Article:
I've been watching this series: Intro to differential forms, where the author says every now and then something like "differential forms carry their own scale", "I can eyeball a path integral with differential forms, but not with a gradient picture, as I need a scale for the latter".

Can someone explain or justify these statements? And also perhaps explain the idea of seeing differential forms (or perhaps just the exterior derivative of a 0-form $f$) as 'level sets' (of $f$)?

  • 1
    $\begingroup$ A differential form is a way to "measure" tangent vectors at each point. $\endgroup$ – Mariano Suárez-Álvarez Feb 23 '17 at 5:06

The issue of scaling is one of the deeper but also trickier aspects of differential forms. To focus on that issue exclusively, it’s simplest to work just in $\mathbb{R}^2$ (the plane) and only consider constant differential $1$-forms, that is,$$\alpha = a \,\text{d}x + b \,\text{d}y$$where $a$, $b$ are constants. We can also note that$$\alpha = \text{d}(ax + by)$$that is, it is the exterior differential of the linear function $f(x,y) = ax + by$. To be specific, say $\alpha = 2 \,\text{d}x + 3 \,\text{d}y$. We can draw the "stack" picture of this form by drawing the integer level sets of $f$, that is, the sets $2x + 3y = k$ for all integers $k$. If $v = \langle v_1,v_2\rangle$ is a tangent vector (at a point $(x_0,y_0)$, say, although it won’t matter here) then the number $\alpha(v)$ created by letting the $1$-form $\alpha$ "eat" the vector v is$$\alpha(v) = (a \,\text{d}x + b\,\text{d}y)(\langle v_1, v_2\rangle) = av_1 + bv_2.$$But there is a much more geometric interpretation, namely, this is just how many "sheets" of the "stack" the arrow representing $v$ passes through (at least, that’s the integer part of $\alpha(v)$). To see this, let $(x_0,y_0) = (0,0)$ for simplicity, and note that the tip of the vector $v$ is at $(v_1,v_2)$, where the function $f$ has the value $f(v_1,v_2) = av_1 + bv_2$. So the arrow has passed through all of the sheets labeled $1,2,3,\ldots$ through $av_1 + bv_2$. For example, if $\alpha = 2 \,\text{d}x + 3 \,\text{d}y$ and $v = \langle5,-1\rangle$ then the vector $v$ will start on the set $f(x,y) = 0$ and end on the set $f(x,y) = f(5,-1) = 2(5) + 3(-1) = 7$, and $\alpha(v) = 7$ in this case.

So far I haven’t talked about the scaling issue. But try this: draw a coordinate system with carefully scaled $x$ and $y$-axes on a blank piece of paper, and use that to set up the example just given, with the "sheets" of alpha (with their labels $0,1,2,3,4,5,6,7$) and the arrow representing the vector $v$. Now erase the scale from the axes and see if you can still calculate $\alpha(v)$. Of course you can! It’s just the number of sheets passed through. (Or imagine handing the sheet to someone else who knows about $1$-forms and asking them to calculate $\alpha(v)$—they’ll have no trouble.)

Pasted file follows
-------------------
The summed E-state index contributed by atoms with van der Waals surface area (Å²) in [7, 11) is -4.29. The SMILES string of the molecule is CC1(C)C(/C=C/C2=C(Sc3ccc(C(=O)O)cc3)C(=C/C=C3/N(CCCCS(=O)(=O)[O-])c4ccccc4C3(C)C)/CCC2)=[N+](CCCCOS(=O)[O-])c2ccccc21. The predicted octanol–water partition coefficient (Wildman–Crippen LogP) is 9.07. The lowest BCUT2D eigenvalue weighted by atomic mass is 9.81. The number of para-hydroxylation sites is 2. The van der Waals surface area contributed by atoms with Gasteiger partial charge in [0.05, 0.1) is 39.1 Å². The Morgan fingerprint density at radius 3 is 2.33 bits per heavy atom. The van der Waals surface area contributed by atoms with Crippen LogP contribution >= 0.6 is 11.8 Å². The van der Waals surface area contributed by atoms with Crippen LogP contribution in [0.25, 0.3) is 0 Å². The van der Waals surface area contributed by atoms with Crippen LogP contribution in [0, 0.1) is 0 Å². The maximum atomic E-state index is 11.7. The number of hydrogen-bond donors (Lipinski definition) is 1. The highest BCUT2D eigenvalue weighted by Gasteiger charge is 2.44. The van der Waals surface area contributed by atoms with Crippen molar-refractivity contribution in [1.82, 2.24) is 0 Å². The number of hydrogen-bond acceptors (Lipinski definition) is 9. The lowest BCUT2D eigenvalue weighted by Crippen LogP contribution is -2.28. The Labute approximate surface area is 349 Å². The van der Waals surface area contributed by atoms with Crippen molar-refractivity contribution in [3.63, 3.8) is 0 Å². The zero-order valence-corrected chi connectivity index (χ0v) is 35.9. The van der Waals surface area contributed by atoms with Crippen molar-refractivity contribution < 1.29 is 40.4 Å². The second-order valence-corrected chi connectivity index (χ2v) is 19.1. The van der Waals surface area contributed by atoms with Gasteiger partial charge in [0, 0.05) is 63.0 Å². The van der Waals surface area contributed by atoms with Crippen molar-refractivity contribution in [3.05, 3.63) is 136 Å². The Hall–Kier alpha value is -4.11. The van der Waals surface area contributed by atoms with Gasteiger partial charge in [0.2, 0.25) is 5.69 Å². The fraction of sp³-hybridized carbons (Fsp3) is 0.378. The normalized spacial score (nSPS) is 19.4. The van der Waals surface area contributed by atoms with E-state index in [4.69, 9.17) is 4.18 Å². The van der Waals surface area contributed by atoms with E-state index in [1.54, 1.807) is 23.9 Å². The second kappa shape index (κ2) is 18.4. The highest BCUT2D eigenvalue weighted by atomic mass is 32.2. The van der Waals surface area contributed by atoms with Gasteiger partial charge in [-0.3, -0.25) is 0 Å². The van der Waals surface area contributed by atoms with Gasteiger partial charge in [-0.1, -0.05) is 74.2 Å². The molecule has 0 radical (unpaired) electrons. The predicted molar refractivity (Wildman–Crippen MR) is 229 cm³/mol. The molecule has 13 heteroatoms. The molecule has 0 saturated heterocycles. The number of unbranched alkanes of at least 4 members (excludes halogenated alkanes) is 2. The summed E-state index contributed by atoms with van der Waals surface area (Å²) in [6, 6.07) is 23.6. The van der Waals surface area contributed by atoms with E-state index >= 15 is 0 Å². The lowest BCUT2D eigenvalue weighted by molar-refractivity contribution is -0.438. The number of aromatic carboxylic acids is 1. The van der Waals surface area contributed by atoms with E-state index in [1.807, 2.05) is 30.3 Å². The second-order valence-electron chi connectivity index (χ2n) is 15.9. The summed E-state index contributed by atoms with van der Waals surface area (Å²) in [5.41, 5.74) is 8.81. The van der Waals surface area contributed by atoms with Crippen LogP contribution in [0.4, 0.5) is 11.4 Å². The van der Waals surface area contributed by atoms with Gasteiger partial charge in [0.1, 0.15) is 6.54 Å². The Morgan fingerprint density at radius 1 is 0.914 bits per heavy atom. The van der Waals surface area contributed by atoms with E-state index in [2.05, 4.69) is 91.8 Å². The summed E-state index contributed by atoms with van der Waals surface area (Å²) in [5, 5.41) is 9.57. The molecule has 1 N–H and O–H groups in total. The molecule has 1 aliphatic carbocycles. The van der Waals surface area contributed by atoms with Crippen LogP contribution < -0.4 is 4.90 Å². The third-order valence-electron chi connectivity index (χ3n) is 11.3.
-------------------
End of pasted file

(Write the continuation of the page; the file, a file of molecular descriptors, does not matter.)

To see it even more purely, don’t start with any axes at all. Just draw a bunch of parallel lines with labels on them (these are the level sets of a linear function) and an arrow going through the "stack" of lines. You can certainly count how many lines the arrow goes through without putting any axes or any scale of any kind on the picture.

In contrast, try this with the dot product of two vectors. Draw two vectors based at the same point, but do not draw a scale. Try to calculate the dot product of the vectors—you won’t be able to do it. The notion of the dot product depends in an essential way on the scale. (Recall that a vector is a unit vector if and only if its dot product with itself is $1$. So in particular, the dot product knows how to recognize a vector with length $1$.) The notion of a $1$-form eating a vector, on the other hand, is scale-independent.

If you want a "gotcha" version of this for the vectors, start with a scale with, say, $1\,\text{cm}$ being $100$ units on each scale, and draw the vectors $v = \langle500,-100\rangle$ and $w = \langle400,600\rangle$. (Don’t label the vectors numerically though!) Now erase the scale markings on the axes, erasing the "$00$"s very well, and erasing the leading digits less well, so it looks like the scale is $1,2,3,\ldots$ instead of $100,200,300,\ldots$. Now ask someone who knows dot products to calculate the dot product. They should say "I can’t do that", but they may assume (seeing the faint marks where you erased the scale numbers) that $1\,\text{cm}$ is $1$ unit. Then they would get $v \cdot w = 14$. You can then reveal (putting back in the scale that you really used) that $v \cdot w$ is really $140000$—quite a bit off!

Similarly, let’s stick with the same linear $\alpha = a \,\text{d}x + b\,\text{d}y$ but now integrate it over an oriented curve $C$ going from point $P$ to point $Q$ instead of having it eat a vector. The integral is$$\int_C \alpha = \int_C \text{d}f = f(Q) – f(P)$$which requires no scale, once again, to calculate. If you’re looking at the "stack" picture for $\alpha$, then the integral of $\alpha$ over $C$ is just how many sheets of $\alpha$ the curve passes through. This is another scale-invariant calculation.